The report noted many affordable housing nonprofits want to invest in high-performance envelopes, HVAC, and plumbing systems that could reduce long-term operating costs. Such investments could be encouraged with scoring systems used to allocate Low-Income Housing Tax Credits (LIHTC).
Hoyt and Schuetz noted housing developers need more opportunities to share best practices and data on building performance in order to choose the right system for the project.
Based on 30+ interviews Hoyt conducted with developers, contractors, and architects, she identified several factors that can help project teams deliver “high-quality, environmentally responsible apartments at more affordable costs.”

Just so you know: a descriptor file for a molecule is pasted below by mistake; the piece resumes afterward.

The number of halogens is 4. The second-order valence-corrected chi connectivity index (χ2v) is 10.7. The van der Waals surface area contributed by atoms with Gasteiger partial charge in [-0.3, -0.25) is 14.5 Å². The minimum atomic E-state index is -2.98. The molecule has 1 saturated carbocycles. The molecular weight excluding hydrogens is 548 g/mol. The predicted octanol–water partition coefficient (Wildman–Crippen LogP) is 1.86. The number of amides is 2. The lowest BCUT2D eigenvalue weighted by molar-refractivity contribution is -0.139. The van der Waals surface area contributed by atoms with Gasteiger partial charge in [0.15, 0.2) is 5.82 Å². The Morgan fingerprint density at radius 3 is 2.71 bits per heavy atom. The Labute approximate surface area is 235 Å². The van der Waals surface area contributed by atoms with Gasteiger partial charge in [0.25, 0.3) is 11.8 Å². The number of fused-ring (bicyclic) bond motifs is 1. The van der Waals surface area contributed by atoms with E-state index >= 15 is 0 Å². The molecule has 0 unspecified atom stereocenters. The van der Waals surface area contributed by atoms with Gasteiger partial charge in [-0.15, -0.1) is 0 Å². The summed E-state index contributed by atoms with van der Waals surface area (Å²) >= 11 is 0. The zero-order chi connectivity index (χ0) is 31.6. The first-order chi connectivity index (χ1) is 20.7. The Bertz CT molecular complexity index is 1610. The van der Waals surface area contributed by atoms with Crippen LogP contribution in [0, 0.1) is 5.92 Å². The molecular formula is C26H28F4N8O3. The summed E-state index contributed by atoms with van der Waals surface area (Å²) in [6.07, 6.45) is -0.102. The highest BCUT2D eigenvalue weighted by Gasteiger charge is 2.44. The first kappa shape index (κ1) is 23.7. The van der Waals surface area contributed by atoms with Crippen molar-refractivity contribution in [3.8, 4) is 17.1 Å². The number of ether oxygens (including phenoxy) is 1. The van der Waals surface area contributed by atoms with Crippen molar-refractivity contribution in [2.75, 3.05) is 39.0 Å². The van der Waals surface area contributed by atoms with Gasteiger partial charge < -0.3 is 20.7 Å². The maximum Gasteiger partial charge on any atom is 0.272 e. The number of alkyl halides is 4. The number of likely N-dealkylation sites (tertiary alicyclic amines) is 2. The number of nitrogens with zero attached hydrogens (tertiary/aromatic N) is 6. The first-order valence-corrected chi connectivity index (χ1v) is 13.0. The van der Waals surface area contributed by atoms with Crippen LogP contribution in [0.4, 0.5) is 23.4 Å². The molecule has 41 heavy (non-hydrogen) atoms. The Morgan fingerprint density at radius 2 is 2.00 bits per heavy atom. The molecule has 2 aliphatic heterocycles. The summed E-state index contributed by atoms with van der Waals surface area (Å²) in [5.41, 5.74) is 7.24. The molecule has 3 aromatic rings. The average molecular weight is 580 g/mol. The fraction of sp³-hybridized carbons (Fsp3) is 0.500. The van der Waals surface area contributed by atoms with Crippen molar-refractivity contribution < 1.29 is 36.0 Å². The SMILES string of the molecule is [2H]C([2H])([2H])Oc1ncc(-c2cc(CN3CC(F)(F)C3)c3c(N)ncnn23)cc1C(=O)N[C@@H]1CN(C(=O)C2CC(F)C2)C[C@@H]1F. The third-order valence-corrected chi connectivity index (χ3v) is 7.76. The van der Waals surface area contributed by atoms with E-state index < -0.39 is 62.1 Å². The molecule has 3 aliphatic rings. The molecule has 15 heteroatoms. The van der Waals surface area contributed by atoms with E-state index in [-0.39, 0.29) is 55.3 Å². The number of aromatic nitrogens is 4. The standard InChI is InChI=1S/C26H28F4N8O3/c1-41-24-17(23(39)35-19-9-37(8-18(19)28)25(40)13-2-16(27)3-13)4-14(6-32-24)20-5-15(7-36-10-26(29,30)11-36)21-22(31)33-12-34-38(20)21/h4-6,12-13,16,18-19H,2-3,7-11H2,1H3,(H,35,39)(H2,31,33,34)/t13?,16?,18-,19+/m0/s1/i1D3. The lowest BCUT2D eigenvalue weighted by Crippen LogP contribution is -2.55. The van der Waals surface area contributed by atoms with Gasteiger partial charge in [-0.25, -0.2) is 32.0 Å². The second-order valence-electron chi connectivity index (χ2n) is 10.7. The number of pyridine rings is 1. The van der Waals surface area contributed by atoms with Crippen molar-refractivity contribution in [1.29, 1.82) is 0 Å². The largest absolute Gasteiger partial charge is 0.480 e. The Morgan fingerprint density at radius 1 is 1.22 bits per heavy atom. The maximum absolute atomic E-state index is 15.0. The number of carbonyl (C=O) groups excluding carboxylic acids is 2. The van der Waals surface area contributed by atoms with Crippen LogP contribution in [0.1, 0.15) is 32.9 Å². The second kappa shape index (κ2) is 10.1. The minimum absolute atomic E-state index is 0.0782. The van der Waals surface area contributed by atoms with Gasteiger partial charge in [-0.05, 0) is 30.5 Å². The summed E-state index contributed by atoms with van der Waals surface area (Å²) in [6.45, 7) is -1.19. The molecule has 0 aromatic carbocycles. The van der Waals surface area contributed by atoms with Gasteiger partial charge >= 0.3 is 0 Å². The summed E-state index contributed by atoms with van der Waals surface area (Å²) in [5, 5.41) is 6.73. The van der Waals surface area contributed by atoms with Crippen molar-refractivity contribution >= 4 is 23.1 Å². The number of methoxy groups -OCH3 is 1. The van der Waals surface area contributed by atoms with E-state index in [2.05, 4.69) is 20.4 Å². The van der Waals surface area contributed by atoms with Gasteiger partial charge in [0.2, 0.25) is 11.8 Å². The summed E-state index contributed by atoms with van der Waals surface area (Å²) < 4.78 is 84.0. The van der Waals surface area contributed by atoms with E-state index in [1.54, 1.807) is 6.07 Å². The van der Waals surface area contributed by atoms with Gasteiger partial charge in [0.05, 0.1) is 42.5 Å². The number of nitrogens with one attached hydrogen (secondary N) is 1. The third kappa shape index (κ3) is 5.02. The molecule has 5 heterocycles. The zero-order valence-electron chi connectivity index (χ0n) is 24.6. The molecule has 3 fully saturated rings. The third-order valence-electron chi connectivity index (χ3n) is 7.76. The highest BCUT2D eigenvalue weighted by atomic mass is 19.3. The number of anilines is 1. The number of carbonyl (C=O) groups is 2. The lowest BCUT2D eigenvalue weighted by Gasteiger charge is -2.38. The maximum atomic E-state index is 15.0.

“Close coordination across the project team throughout the process is essential,” Hoyt stated. “Making sure all team members agree on project goals, such as quality of life for tenants, environmental performance, and affordability, keeps the team unified as issues and pressures emerge. Collaboration also sets the stage for sharing best practices on new construction techniques, materials and systems.”
Hoyt also noted that practices that shorten the development timeline translate directly into cost savings. Working frequently with trusted partners, investing in upfront research to anticipate unknowns, and partial offsite fabrication are other ways she outlined for reducing costs without compromising quality.
Despite best efforts by the design and construction team to improve housing affordability, local policies can create unnecessary hurdles. “Policymakers need to better understand how building codes and zoning laws impact apartment design and construction,” Hoyt wrote.
The authors reiterated three types of regulatory changes that deserve special consideration: